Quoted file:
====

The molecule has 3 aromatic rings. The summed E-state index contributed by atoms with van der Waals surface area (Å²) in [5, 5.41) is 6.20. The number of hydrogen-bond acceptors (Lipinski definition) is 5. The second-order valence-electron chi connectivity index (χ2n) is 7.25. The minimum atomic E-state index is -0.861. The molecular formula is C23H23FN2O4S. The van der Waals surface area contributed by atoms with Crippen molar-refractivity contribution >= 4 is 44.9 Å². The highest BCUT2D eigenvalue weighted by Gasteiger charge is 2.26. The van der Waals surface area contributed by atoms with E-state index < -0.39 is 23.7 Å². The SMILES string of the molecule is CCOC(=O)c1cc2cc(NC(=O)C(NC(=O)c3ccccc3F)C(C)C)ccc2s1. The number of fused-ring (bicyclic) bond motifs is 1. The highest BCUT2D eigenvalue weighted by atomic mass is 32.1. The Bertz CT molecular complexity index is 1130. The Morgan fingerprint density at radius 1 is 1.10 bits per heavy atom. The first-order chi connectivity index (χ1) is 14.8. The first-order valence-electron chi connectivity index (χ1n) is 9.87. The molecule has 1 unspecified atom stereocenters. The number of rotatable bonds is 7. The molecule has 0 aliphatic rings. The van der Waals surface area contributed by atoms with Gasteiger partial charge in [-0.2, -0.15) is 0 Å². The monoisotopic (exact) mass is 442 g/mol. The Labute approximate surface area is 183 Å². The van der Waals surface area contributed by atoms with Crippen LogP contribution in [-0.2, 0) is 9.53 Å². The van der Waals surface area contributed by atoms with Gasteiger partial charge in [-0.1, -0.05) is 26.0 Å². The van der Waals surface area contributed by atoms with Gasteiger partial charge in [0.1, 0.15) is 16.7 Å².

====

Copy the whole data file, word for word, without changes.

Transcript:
The molecule has 3 aromatic rings. The summed E-state index contributed by atoms with van der Waals surface area (Å²) in [5, 5.41) is 6.20. The number of hydrogen-bond acceptors (Lipinski definition) is 5. The second-order valence-electron chi connectivity index (χ2n) is 7.25. The minimum atomic E-state index is -0.861. The molecular formula is C23H23FN2O4S. The van der Waals surface area contributed by atoms with Crippen molar-refractivity contribution >= 4 is 44.9 Å². The highest BCUT2D eigenvalue weighted by Gasteiger charge is 2.26. The van der Waals surface area contributed by atoms with E-state index < -0.39 is 23.7 Å². The SMILES string of the molecule is CCOC(=O)c1cc2cc(NC(=O)C(NC(=O)c3ccccc3F)C(C)C)ccc2s1. The number of fused-ring (bicyclic) bond motifs is 1. The highest BCUT2D eigenvalue weighted by atomic mass is 32.1. The Bertz CT molecular complexity index is 1130. The Morgan fingerprint density at radius 1 is 1.10 bits per heavy atom. The first-order chi connectivity index (χ1) is 14.8. The first-order valence-electron chi connectivity index (χ1n) is 9.87. The molecule has 1 unspecified atom stereocenters. The number of rotatable bonds is 7. The molecule has 0 aliphatic rings. The van der Waals surface area contributed by atoms with Gasteiger partial charge in [-0.2, -0.15) is 0 Å². The monoisotopic (exact) mass is 442 g/mol. The Labute approximate surface area is 183 Å². The van der Waals surface area contributed by atoms with Crippen LogP contribution in [-0.2, 0) is 9.53 Å². The van der Waals surface area contributed by atoms with Gasteiger partial charge in [-0.1, -0.05) is 26.0 Å². The van der Waals surface area contributed by atoms with Gasteiger partial charge in [0.1, 0.15) is 16.7 Å².